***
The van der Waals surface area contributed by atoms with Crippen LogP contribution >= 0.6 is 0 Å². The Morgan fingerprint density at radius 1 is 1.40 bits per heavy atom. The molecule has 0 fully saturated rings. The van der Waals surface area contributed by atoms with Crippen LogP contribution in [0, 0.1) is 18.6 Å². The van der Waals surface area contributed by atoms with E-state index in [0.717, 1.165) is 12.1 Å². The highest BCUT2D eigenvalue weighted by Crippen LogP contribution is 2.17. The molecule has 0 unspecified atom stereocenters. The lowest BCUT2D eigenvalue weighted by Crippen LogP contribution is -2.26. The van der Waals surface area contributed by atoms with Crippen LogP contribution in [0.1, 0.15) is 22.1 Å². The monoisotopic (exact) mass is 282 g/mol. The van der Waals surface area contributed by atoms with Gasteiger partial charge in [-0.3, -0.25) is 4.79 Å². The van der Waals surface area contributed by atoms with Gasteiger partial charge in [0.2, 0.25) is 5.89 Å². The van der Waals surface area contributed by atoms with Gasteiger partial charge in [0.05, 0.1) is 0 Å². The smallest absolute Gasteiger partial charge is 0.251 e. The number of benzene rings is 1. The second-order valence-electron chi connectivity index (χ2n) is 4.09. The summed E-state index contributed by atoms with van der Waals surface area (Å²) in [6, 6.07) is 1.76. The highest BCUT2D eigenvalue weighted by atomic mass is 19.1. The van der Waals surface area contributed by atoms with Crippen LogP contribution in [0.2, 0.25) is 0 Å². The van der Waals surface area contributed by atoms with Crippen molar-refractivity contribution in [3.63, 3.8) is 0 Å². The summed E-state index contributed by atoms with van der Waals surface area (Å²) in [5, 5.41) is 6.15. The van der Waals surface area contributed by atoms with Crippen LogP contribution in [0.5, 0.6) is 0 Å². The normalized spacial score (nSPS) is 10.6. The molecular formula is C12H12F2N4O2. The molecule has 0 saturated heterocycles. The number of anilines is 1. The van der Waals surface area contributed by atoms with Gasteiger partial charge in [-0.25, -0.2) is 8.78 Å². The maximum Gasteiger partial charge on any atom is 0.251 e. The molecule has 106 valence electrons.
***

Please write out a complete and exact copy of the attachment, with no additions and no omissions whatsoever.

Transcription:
The van der Waals surface area contributed by atoms with Crippen LogP contribution >= 0.6 is 0 Å². The Morgan fingerprint density at radius 1 is 1.40 bits per heavy atom. The molecule has 0 fully saturated rings. The van der Waals surface area contributed by atoms with Crippen LogP contribution in [0, 0.1) is 18.6 Å². The van der Waals surface area contributed by atoms with E-state index in [0.717, 1.165) is 12.1 Å². The highest BCUT2D eigenvalue weighted by Crippen LogP contribution is 2.17. The molecule has 0 unspecified atom stereocenters. The lowest BCUT2D eigenvalue weighted by Crippen LogP contribution is -2.26. The van der Waals surface area contributed by atoms with Crippen LogP contribution in [0.1, 0.15) is 22.1 Å². The monoisotopic (exact) mass is 282 g/mol. The van der Waals surface area contributed by atoms with Gasteiger partial charge in [-0.3, -0.25) is 4.79 Å². The van der Waals surface area contributed by atoms with Gasteiger partial charge in [0.2, 0.25) is 5.89 Å². The van der Waals surface area contributed by atoms with Gasteiger partial charge in [0.05, 0.1) is 0 Å². The smallest absolute Gasteiger partial charge is 0.251 e. The number of benzene rings is 1. The second-order valence-electron chi connectivity index (χ2n) is 4.09. The summed E-state index contributed by atoms with van der Waals surface area (Å²) in [6, 6.07) is 1.76. The highest BCUT2D eigenvalue weighted by atomic mass is 19.1. The van der Waals surface area contributed by atoms with Crippen LogP contribution in [0.2, 0.25) is 0 Å². The van der Waals surface area contributed by atoms with Crippen molar-refractivity contribution in [3.63, 3.8) is 0 Å². The summed E-state index contributed by atoms with van der Waals surface area (Å²) in [5, 5.41) is 6.15. The van der Waals surface area contributed by atoms with Crippen LogP contribution in [0.5, 0.6) is 0 Å². The normalized spacial score (nSPS) is 10.6. The molecular formula is C12H12F2N4O2. The molecule has 0 saturated heterocycles. The number of anilines is 1. The van der Waals surface area contributed by atoms with Gasteiger partial charge in [-0.25, -0.2) is 8.78 Å². The maximum Gasteiger partial charge on any atom is 0.251 e. The molecule has 106 valence electrons.